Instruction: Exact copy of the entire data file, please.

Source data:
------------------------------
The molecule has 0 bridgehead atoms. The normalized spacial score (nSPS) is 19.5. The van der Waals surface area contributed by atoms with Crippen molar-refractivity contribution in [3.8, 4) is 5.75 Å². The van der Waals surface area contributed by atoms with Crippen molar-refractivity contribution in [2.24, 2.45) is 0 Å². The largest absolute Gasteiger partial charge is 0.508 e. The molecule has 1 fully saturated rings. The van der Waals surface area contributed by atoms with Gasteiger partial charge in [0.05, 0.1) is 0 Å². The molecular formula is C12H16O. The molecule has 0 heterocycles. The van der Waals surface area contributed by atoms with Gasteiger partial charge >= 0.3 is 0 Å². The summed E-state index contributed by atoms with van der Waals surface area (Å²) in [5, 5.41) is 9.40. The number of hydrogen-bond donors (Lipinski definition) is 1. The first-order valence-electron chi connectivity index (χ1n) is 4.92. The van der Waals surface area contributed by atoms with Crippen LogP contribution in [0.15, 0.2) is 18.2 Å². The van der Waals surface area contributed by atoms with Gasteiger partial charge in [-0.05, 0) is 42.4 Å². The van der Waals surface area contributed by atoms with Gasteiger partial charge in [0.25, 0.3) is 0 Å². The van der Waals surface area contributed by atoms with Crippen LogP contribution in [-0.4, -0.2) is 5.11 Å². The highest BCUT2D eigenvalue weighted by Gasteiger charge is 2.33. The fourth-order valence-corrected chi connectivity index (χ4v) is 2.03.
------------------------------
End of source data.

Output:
The molecule has 0 bridgehead atoms. The normalized spacial score (nSPS) is 19.5. The van der Waals surface area contributed by atoms with Crippen molar-refractivity contribution in [3.8, 4) is 5.75 Å². The van der Waals surface area contributed by atoms with Crippen molar-refractivity contribution in [2.24, 2.45) is 0 Å². The largest absolute Gasteiger partial charge is 0.508 e. The molecule has 1 fully saturated rings. The van der Waals surface area contributed by atoms with Gasteiger partial charge in [0.05, 0.1) is 0 Å². The molecular formula is C12H16O. The molecule has 0 heterocycles. The van der Waals surface area contributed by atoms with Gasteiger partial charge >= 0.3 is 0 Å². The summed E-state index contributed by atoms with van der Waals surface area (Å²) in [5, 5.41) is 9.40. The number of hydrogen-bond donors (Lipinski definition) is 1. The first-order valence-electron chi connectivity index (χ1n) is 4.92. The van der Waals surface area contributed by atoms with Crippen LogP contribution in [0.15, 0.2) is 18.2 Å². The van der Waals surface area contributed by atoms with Gasteiger partial charge in [-0.05, 0) is 42.4 Å². The van der Waals surface area contributed by atoms with Gasteiger partial charge in [0.25, 0.3) is 0 Å². The van der Waals surface area contributed by atoms with Crippen LogP contribution in [-0.4, -0.2) is 5.11 Å². The highest BCUT2D eigenvalue weighted by Gasteiger charge is 2.33. The fourth-order valence-corrected chi connectivity index (χ4v) is 2.03.